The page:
Neighborhood social ecologies may have protective effects on depression in Latinos, after adjusting for demographic risk factors, such as nativity and length of stay in the US. This study examines the effects of neighborhood collective efficacy and linguistic isolation on depression in a heterogeneous urban Latino population from 1,468 adult respondents in Los Angeles County. We used multilevel models to analyze how major depression is associated with socioeconomic background, length of stay in the U.S., neighborhood collective efficacy and linguistic isolation among Latinos. A significant cross-level interaction effect was found between collective efficacy and foreign-born Latinos who resided in the US ≥ 15 years. We report cross-level interaction effects between linguistic isolation and nativity for U.S.-born and nativity and duration of residence for foreign-born Latinos who had lived in the U.S. at least 15 years. The moderating effects reported in this study suggest that the benefits of neighborhood collective efficacy and linguistic isolation vary by Latino subgroup and are conceptually discrete forms of social capital and offer insights for community based interventions.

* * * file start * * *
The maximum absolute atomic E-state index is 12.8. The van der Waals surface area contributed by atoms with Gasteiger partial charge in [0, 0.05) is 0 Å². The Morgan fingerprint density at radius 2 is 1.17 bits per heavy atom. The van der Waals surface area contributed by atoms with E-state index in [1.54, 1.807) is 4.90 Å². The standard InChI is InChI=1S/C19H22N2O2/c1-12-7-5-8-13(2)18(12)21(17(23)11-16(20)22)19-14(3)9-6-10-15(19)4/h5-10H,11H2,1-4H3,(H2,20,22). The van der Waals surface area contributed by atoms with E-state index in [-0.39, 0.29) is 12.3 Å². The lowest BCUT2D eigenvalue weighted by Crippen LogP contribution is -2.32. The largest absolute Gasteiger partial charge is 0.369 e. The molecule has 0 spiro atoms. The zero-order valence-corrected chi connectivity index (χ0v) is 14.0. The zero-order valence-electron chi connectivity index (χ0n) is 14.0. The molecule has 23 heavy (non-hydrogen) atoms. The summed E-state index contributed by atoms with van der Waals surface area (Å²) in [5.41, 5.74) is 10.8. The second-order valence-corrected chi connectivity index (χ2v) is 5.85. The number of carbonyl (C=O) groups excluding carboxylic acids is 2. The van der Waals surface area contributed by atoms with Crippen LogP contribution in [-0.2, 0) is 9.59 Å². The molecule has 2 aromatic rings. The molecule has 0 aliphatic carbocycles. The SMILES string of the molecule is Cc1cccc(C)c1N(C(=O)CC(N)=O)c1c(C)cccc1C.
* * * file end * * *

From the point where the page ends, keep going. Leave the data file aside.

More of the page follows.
"Racial segregation appears to be beneficial for the health of Asians and Hispanics in multiple dimensions including mental health (Vega et al., 2011), physical health (Osypuk et al., 2009), access to health care (Gresenz, Rogowski, & Escarce, 2009; Osypuk et al., 2009) and birth outcomes (Walton, 2009). That is, Asians and Hispanics living in a racially segregated area are more likely to have fewer depressive symptoms (Vega et al., 2011), and to have better self-reported health and fewer chronic conditions (Osypuk et al., 2009). This protective association between racial segregation and health of Asians and Hispanics is often attributed to ethnic enclaves , which may provide increased social support and social engagement among families and friends, enhance integration into the community, provide better access to educational and occupational resources, and minimize the exposure to discrimination (Berkman & Glass, 2000; Leclere, Jensen, & Biddlecom, 1994; Walton, 2009). "